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Citric and Fatty Acid Esters of Glycerol

Residue Monograph prepared by the meeting of the Joint FAO/WHO Expert Committee on Food Additives (JECFA), 82nd meeting 2016









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    Citric and Fatty Acid Esters of Glycerol
    Residue Monograph prepared by the meeting of the Joint FAO/WHO Expert Committee on Food Additives (JECFA), 82nd meeting 2016
    2016
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    Obtained by esterification of glycerol with citric acid and edible fatty acids, or by reaction of a mixture of mono- and diglycerides of edible fatty acid, with citric acid; consists of mixed esters of citric acid and edible fatty acids with glycerol; may contain minor parts of free fatty acids, free glycerol, free citric acid and mono- and diglycerides; may be wholly or partially neutralized with sodium hydroxide or potassium hydroxide (as declared on the label).
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    Lutein Esters from Tagetes Erecta
    Residue Monograph prepared by the meeting of the Joint FAO/WHO Expert Committee on Food Additives (JECFA), 82nd meeting 2016
    2016
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    Lutein esters from Tagetes erecta is obtained by solvent extraction of dried petals of Tagetes erecta L., further purification and subsequent removal of solvents under vacuum. Lutein diesters account for the major part and a smaller proportion of zeaxanthin diesters is also present. The esters contain saturated long chain fatty acids, such as myristic, palmitic and stearic acid in various proportions with palmitic acid being a major component. Waxes naturally occurring in the source material may also be present. Only the following solvents may be used in the production: methanol, ethanol, 2-propanol, hexane, acetone, methyl ethyl ketone and carbon dioxide. Usually food grade antioxidants are added to stabilize the product. Products of commerce are normally further formulated e.g. in order to standardize colour content or to obtain water soluble/dispersible products.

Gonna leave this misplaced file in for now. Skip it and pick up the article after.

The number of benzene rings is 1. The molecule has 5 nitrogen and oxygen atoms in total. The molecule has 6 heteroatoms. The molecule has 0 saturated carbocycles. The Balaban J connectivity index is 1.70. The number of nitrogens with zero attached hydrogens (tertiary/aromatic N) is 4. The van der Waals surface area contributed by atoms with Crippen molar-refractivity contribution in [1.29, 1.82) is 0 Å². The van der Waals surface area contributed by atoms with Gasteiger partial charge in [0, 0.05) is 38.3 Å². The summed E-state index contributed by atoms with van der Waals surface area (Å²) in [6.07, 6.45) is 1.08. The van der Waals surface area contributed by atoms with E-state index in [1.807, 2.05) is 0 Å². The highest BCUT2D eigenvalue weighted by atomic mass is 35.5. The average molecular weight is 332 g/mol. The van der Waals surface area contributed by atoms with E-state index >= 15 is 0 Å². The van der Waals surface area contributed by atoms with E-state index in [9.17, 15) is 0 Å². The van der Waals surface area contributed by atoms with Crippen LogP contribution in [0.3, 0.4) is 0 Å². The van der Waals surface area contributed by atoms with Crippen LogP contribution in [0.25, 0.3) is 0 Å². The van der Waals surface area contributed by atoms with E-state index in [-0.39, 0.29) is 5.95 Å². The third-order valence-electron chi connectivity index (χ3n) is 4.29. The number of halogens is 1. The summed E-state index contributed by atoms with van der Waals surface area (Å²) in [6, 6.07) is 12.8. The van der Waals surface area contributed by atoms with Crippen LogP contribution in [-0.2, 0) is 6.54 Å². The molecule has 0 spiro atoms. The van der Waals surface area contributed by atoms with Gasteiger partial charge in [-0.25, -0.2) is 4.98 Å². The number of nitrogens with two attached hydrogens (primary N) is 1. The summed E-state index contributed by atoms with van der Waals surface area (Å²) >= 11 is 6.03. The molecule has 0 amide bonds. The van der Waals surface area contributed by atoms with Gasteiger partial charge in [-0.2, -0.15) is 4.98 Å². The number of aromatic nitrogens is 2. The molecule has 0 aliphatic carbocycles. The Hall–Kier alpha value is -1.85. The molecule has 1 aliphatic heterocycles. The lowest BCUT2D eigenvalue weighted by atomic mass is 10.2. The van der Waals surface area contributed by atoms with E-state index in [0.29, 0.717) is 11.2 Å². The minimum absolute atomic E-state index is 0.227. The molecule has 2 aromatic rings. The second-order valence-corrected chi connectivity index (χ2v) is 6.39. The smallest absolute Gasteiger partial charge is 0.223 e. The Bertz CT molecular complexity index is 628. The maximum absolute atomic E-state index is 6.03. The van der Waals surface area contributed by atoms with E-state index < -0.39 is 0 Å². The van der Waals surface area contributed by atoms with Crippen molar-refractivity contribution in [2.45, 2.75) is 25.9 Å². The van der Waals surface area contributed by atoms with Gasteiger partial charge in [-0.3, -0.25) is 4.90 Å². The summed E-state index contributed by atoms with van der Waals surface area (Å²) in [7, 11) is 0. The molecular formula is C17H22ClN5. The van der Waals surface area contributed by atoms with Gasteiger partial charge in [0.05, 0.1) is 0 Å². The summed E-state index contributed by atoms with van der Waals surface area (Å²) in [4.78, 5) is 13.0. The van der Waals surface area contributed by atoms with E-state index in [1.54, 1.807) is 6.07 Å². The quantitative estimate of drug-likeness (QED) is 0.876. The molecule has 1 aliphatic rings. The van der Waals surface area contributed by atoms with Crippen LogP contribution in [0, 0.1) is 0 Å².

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    Phosphated Distarch Phosphate (Tentative)
    Residue Monograph prepared by the meeting of the Joint FAO/WHO Expert Committee on Food Additives (JECFA), 82nd meeting 2016
    2016
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    Starch is a carbohydrate polymer consisting of a large number of glucose units linked together primarily by alpha 1-4 glucosidic bonds. The starch polymers come in two forms: linear (amylose) and branched through alpha 1-6 glucosidic bonds (amylopectin), with each glucose unit possessing a maximum of three hydroxyls that can undergo chemical substitution. Phosphated distarch phosphate is a modified starch. It is obtained by esterification/cross-linking of food starch with sodium trimetaphosphate or phosphorus oxychloride combined with esterification with ortho-phosphoric acid, or sodium or potassium ortho-phosphate, or sodium tripolyphosphate, in accordance with good manufacturing practice. The esterification results in partial substitution in the 2, 3- or 6- position of the anhydroglucose unit unless the 6-position is occupied for branching. In the case of cross-linking, where a polyfunctional substituting agent, such as phosphorus oxychloride, connects two chains, the structure can b e represented by: Starch-O-R-O-Starch, where R = cross-linking group and Starch refers to the linear and/or branched structure.

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